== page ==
With the rise of Buddhism, mangoes came to represent faith and prosperity among the religion’s followers, as there were several legends about the Buddha and mango trees. Among Buddhist rulers, mangoes were exchanged as gifts and became an important tool of diplomacy. During this period, Buddhist monks took mangoes with them wherever they went, popularising the fruit.

Legend has it that the Buddha was presented with a mango grove so he could rest under the shady trees.

Megasthenes and Hsiun-Tsang, the earliest writer-travellers to ancient India, wrote about how the ancient Indian kings, notably the Mauryas, planted mango trees along roadsides and highways as a symbol of prosperity. They also wrote about the incredible taste of the fruit, bringing the mango to the notice of people outside India. The Munda tribals and the Dattaraya sect of Swamy Chakradhar were also instrumental in taking this decadent fruit to the masses of ancient India.

In the medieval period, Alauddin Khilji was the first patron of the mango and his feast in Sivama Fort was a real mango extravaganza with nothing but mangoes in different forms on the lavish menu. Next came the Mughal Emperors, whose fondness for the mango is legendary. The obsessive love for mango was, in fact, the only legacy that flowed untouched from one generation to another in the Mughal dynasty.

The first Mughal, Babur, was reluctant to face the feared warrior Rana Sanga of Mewar, despite Daulat Khan Lodi’s promises of a good part of his empire and war booty. It is said that Lodi then introduced Babur to the mango, a fruit he became so fond of that it convinced him not only to face Rana Sanga but to also lay the foundation of his empire in India!

While on the run from India to Kabul, Humayun ensured a good supply of mangoes through a well-established courier system. Akbar built the vast Lakhi Bagh near Darbhanga, growing over a hundred thousand mango trees. This was one of the earliest examples of grafting of mangoes, including the Totapuri, the Rataul and the expensive Kesar.

Shah Jahan’s fondness for mangoes was so deep that he had his own son, Aurangzeb, punished and placed under house arrest because the latter kept all the mangoes in the palace for himself. It was also mangoes that Aurangzeb sent to Shah Abbas of Persia to support him in his fight for the throne.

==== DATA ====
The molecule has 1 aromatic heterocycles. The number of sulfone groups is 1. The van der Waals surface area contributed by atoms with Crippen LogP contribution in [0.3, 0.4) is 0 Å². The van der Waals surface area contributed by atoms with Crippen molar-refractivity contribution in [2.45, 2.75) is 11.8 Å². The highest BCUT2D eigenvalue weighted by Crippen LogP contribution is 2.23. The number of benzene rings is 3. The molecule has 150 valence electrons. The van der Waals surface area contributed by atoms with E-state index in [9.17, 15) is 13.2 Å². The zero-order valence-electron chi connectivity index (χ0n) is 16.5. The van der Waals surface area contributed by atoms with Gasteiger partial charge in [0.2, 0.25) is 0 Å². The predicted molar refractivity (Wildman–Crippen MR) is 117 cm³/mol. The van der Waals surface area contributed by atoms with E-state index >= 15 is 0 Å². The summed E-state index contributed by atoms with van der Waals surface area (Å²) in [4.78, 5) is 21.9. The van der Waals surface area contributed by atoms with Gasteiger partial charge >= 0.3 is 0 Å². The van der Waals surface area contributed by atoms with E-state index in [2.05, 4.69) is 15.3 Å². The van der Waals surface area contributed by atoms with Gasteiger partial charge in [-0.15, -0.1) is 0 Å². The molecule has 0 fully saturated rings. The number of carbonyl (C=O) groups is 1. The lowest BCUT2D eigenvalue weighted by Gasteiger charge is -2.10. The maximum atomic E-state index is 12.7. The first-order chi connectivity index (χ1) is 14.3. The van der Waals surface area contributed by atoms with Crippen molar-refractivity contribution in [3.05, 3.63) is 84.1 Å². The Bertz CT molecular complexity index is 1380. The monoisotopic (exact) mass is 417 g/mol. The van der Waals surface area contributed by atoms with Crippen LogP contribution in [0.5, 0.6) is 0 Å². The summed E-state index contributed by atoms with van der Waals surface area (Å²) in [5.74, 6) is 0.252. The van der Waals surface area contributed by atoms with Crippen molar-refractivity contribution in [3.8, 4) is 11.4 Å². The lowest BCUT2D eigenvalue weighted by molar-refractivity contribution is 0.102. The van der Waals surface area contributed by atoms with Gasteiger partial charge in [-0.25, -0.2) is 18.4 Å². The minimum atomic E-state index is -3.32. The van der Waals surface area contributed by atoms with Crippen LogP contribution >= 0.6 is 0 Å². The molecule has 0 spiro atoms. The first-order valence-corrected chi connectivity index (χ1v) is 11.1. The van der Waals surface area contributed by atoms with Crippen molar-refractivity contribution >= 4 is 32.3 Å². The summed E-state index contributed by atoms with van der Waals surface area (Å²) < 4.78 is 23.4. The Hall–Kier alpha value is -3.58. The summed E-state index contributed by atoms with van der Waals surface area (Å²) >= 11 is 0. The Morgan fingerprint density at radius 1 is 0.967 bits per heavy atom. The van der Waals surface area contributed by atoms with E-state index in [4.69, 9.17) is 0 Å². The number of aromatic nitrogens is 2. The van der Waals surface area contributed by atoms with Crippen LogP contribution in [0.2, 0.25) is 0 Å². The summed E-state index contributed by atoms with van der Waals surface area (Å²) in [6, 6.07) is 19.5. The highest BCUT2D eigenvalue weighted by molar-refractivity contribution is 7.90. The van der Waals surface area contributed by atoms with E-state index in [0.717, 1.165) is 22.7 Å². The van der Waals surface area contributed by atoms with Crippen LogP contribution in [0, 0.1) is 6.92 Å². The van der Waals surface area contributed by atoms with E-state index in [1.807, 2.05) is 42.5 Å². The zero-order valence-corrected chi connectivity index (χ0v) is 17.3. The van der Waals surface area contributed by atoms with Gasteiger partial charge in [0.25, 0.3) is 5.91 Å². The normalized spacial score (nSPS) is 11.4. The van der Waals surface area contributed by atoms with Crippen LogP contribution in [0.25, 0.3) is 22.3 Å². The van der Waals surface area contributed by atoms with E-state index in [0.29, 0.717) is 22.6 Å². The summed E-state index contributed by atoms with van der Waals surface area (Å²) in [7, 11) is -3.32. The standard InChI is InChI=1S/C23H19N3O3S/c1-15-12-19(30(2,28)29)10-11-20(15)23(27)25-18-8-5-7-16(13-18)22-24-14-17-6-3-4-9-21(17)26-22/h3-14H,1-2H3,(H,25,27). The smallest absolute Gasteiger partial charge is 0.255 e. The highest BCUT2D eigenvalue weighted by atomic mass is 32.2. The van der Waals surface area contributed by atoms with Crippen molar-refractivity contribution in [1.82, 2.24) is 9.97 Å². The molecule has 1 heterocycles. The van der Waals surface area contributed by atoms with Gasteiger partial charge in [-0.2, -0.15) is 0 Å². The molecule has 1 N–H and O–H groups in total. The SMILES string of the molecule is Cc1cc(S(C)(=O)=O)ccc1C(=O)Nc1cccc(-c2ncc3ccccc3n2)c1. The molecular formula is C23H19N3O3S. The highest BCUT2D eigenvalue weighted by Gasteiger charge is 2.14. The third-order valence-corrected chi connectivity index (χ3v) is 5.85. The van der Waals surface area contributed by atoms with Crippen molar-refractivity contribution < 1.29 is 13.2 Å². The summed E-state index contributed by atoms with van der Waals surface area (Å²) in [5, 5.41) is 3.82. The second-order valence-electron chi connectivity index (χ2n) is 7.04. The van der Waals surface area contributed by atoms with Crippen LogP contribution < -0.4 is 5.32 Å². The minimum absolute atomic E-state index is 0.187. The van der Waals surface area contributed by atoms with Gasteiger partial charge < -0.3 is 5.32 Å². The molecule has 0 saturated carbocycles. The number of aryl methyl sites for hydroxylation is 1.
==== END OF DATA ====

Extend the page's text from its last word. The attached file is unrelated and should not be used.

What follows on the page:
The famous Persian poet Amir Khusrau called the mango Naghza Tarin Mewa Hindustan, the fairest fruit of Hindustan.

The Mughals relished their favourite addiction, with Jahangir and Shah Jahan awarding their khansamahs for their unique creations like Aam Panna, Aam ka Lauz and Aam Ka Meetha Pulao, a delicate mango dessert sold all through the summer in Shahjahanabad. Nur Jahan used a mix of mangoes and roses to create her legendary wines. The yellow-golden Chausa Aam was introduced to celebrate Sher Shah Suri’s victory over Humayun, while the luscious Dussehri Aam owes its birth to the Rohilla chieftains.

The Peshwa of the Marathas, Raghunath Peshwa, planted 10 million mango trees as a sign of Maratha supremacy. Folklore has it that it was a fruit from these trees that eventually turned into the famous Alphonso, the king of mangoes. The advent of Europeans eventually affected the mango, which fell from its position of empire builder to simply a fruit – the British had no use for it in matters of diplomacy. Though it retained its superiority of taste, many varieties disappeared from the scene while several new ones emerged.

The Mulgoa mango is the outcome of Portuguese experiments with new varieties of mango, a result we cherish today.

Over the ages, the mango became a household fruit and odes were sung in its praise. Rabindranath Tagore was extremely fond of mangoes and has written several poems about the fragrant flowers of mangoes, including the very famous aamer monjori. Legendary Urdu poet Mirza Asadullah Khan Ghalib was a mango aficionado too; he despised people who didn’t share his addiction for the fruit.

Today, the curvaceous shape of mangoes, which has long held the fascination of weavers and designers, has become an iconic Indian motif. The mango is seen as a symbol of good luck and prosperity and in many parts of India mango leaves are strung up over the front doors of homes as Toran.